Vintage clothing magnate has been raising eyebrows for 30 years

By Theresa Lin | special to the Courier

Every now and then, Albert Gonzales puts on one of his favorites, a double breasted pinstripe suit made in downtown Pomona in the 1940s, when men’s and women’s department stores occupied the stretch of west 2nd Street now known as Antique Row.

Gonzales has owned his vintage store, La Bomba, on this same street for the last 30 years. Over that time he’s expanded his business to Replay Vintage, going on its 15th year at The Packing House in Claremont, and two other storefronts of the same name in Los Feliz and Silver Lake.

He tells patrons to know what they’re wearing and dress for their expectations. “If you put a little effort into something,” he said, “you can raise an eyebrow, get a nice nod, even shock people.”

As he drives out on a Saturday night to the Cicada Club, a ballroom housed in the historic Art Deco Oviatt Building in Los Angeles’s Arts District, there is perhaps no one who knows what they are wearing quite like Gonzales. He is going swing dancing, something he’s enjoyed doing since swing’s late 1980s revival when he discovered others looking to create larger-than-life experiences for themselves through their dress. He admired how women pin curled their hair and how men accessorized with suspenders. He and his friends, just emerging from the punk scene and reveling in neo swing bands’ fusions of punk, rock, and ska, would watch bands like The Royal Crown Revue at now defunct The Derby. The venues smelled like clove cigarettes, he recalled fondly. “If they didn’t, you weren’t in the right place.”

Gonzales was raised by his grandmother Alice, a first-generation Mexican American, in Boyle Heights. He grew up surrounded by music; his grandmother loved Etta James and Billie Holiday, and aunts and uncles played their own varied favorites, everything from 1970s rock, to ‘80s soul, to reggae. Styles were constantly mixing, consequently his musical tastes weren’t tied to any one era. As a kid, he performed for his family and was often the center of their attention. His grandmother encouraged him to express himself. He felt he could take risks and be independent because he knew he would be loved unconditionally. “Love conquers all doubts,” Gonzales said.

He studied magazines, flipping through GQ and Interview. He especially admired Interview for its focus on creatives who expressed themselves boldly through art and fashion. Gonzales still owns an original 1990 copy with Johnny Depp on the cover, his olive skin and dark hair making him ethnically ambiguous. “He could be Italian or he could be Mexican, like me,” Gonzales said. He tried on samples of cologne before going out and memorized the details from the magazines — the appearance of a small hoop earring or the pairing of cut-off shorts with tall argyle socks. (Once disco was over, “you wouldn’t be caught dead in flared jeans,” he said.) He thrifted the styles he wanted to emulate and never felt without means.

He dated girls who were similarly drawn to music and fashion, “girls who wore Lauren perfume,” he said. In high school, he made the 1982 minimum wage of $3.35 an hour at a marketing center, asking mallgoers their opinions on things such as the comfort of their jeans. “Your opinion matters!” was the center’s logo. “You had to meet a quota, so you talked to people, and it got you out of a shyness,” he said. Paychecks went toward concerts, The Smiths, Siouxsie and the Banshees, and The Clash, at venues like the Hollywood Palladium. “I was always looking for cool things to do with cool people.”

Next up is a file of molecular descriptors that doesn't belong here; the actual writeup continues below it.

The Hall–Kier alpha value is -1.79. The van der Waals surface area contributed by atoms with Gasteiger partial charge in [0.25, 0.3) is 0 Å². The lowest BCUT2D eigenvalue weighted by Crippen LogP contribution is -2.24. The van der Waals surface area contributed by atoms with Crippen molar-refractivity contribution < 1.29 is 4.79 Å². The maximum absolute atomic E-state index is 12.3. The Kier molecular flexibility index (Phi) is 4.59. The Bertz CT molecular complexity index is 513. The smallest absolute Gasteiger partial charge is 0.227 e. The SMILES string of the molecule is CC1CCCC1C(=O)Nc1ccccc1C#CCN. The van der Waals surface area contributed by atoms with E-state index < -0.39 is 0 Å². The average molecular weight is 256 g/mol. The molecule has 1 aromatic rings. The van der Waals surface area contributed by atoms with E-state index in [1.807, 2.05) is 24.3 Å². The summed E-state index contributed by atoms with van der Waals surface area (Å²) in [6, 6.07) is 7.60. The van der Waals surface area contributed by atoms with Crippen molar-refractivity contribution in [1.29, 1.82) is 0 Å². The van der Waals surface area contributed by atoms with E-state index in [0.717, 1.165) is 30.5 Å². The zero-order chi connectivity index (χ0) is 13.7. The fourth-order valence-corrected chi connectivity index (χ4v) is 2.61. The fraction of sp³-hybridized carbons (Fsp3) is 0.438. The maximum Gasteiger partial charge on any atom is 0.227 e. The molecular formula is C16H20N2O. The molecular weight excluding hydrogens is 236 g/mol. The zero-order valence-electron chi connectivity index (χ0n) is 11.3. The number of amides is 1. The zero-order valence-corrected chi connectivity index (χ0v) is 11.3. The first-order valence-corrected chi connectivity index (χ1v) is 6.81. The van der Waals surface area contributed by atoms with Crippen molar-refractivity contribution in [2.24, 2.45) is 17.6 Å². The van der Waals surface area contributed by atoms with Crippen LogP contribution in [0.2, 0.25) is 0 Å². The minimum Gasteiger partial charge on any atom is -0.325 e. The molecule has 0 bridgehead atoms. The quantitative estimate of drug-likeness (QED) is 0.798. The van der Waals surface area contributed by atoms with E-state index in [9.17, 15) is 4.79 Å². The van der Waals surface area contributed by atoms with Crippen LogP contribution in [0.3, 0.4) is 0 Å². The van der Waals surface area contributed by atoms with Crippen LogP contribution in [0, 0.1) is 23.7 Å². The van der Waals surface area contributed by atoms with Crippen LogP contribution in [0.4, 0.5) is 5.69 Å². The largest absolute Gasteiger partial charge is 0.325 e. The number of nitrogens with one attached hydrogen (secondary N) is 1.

This approach has proven critical to Gonzales’ success in the vintage clothing business. Many of the people he met through doing “cool things” have become integral collaborators. One night, while out swing dancing, he met his first business partner. Together, they went on to open a vintage store in Long Beach. Then, while attending a Social Distortion concert at The Glass House, he met a shop owner who put him in touch with Ed Tessier, owner of Arteco, the local development company that helped reinvigorate downtown Pomona in the early 1990s. With Tessier’s support, Gonzales opened La Bomba.

Whenever he had a suggestion, for more storefront windows for instance, Tessier was on board. “He would say, ‘I love it,’ or, ‘I got it,’” Gonzales said. Then, when the Tessiers renovated The Packing House in 2007, Gonzales opened the first of three Replay Vintage stores.

When the vintage market transitioned to an online model, Gonzales was ready. Sophia Amoruso of Nasty Gal, one of the first major online vintage retailers, approached him to source eyewear for her early campaigns. He later became the company’s official vintage eyewear wholesaler. (Nasty Gal sold for $20 million in 2016.) With his experience in the industry, he secured positions as the vintage wholesaler for national brands such as American Apparel, Urban Outfitters, and Free People, connections that kept him afloat during the pandemic.

Now he is thinking about the next generation. He has three nieces working in his stores. “I’m already thinking about a place down Antique Row for them,” he said. He is teaching them the trade as they come into their own. A nephew recently opened his own La Bomba in Riverside. Gonzales is thinking about unifying all of the stores under the La Bomba name. “I want to keep sourcing and let others handle the stores,” he said.

Though his role is changing, Gonzales remains as spirited as ever. “I always have a lot of ideas. I hope I never stop having ideas,” he said.

Theresa Lin earned her MFA in fiction from Columbia University, where she was awarded the De Alba Fellowship and taught undergraduate writing. The new resident of Claremont is eager to learn more about the city and its people.


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